“We have procured masks and face shield and sanitising products and vitamin support for our teachers, and for our students who are to return, care packages. Thermometers will be provided to all schools. Adequate signage and information have also been acquired and will be widely available and conspicuously posted,” Minister Manickchand said.
She added, “from the Ministry of Health and the World Health Organization, we learnt that diligent wearing of masks correctly, practicing hand sanitisation and staying appropriately distanced could result in populations being as safe as if they were in a permanent lockdown.”
In keeping with the health guidelines, students and teachers who may be displaying any of the symptoms or are unwell are advised to get tested.
As she had in earlier announcements, the Minister reiterated that some schools will have extended school weeks and rotations of students and teachers. Further, headteachers and teachers are at liberty to choose the best methods of learning based on each school’s unique circumstances.
“Each school and institution will have the freedom to set its own timetable to get teaching done effectively and may do what is necessary to effectively deliver the education needed, once they comply with the gazetted COVID-19 order,” Minister Manickchand said.
The Ministry will provide direct guidance for syllabi completion, where requested or needed, based on observations by technical heads. Text books and digital resources will also be provided and teachers of other grades will also be called out to assist.
While 50 per cent of the buses in the system were found to be inoperable, Minister Manickchand committed to providing transportation for students based on the Ministry’s capacity.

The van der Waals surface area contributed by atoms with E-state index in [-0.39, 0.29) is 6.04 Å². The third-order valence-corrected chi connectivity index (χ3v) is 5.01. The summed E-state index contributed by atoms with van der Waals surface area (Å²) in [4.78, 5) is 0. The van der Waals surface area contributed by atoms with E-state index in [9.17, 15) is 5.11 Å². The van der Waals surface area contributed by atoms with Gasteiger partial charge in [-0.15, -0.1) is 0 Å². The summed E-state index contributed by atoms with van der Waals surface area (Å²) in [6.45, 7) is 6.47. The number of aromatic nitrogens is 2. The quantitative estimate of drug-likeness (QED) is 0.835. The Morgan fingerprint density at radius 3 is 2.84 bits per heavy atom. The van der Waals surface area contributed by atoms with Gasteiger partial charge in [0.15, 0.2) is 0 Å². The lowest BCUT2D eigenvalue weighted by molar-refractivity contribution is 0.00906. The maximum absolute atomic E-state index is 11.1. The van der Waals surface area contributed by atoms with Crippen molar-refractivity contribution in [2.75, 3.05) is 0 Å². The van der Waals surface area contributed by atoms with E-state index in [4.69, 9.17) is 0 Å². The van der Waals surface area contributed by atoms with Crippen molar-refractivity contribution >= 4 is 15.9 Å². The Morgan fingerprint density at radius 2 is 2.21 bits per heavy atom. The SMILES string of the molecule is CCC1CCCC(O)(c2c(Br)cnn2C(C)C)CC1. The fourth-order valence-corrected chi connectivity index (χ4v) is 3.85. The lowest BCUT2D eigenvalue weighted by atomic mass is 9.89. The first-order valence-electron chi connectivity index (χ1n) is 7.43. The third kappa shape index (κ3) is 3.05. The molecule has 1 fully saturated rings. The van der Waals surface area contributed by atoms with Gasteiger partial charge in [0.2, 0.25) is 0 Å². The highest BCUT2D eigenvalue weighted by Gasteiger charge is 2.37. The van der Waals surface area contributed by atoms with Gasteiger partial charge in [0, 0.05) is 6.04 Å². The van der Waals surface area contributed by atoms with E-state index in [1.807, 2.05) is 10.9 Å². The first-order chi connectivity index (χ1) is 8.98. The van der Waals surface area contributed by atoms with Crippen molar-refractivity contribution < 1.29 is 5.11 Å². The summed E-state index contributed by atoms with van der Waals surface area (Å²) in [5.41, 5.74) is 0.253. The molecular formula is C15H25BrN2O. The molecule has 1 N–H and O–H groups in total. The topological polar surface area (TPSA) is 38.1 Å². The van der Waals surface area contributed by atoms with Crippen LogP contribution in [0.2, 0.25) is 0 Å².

Meanwhile, Chief Education Officer,Dr. Marcel Hutson said the Ministry has a robust system in place following meetings with the Guyana United Minibus Union, Guyana Police Force and Ministry of Tourism, Industry and Commerce’s Consumer Affairs Department.
Heavy police presence at transportation routes is also in motion to prevent gathering at bus parks by students, touting, and to ensure buses transporting students follow all protocols. Meanwhile, the Consumer Affairs Department has committed to using its platforms to disseminate information, and the United Minibus Union is providing guidance to students and drivers.
For students who will be returning to dormitories in the hinterland and coastland, the Ministry is putting measures in place to ensure their safety.
Infrastructure is in place to ensure the required amount of spacing and to ensure all sanitary facilities are up to standard.
Supervisors of students are also being engaged as part of ongoing consultations by the Ministry.
Special measures for teaching mothers
For teachers with younger children, the Minister said that schools are allowed to provide spaces to aid teachers during the instruction period.
“Accommodations can be made by the schools for teachers with younger children at home, who will not be returning to school just yet. We know that this is a real concern and believe that schools can create space for those younger children and provide the supervision,” Minister Manickchand added.
Students at the nursery, primary, and lower secondary levels are to remain engaged through the provisions the Ministry has already put in place, until all measures are set for a for a full-scale reopening of schools.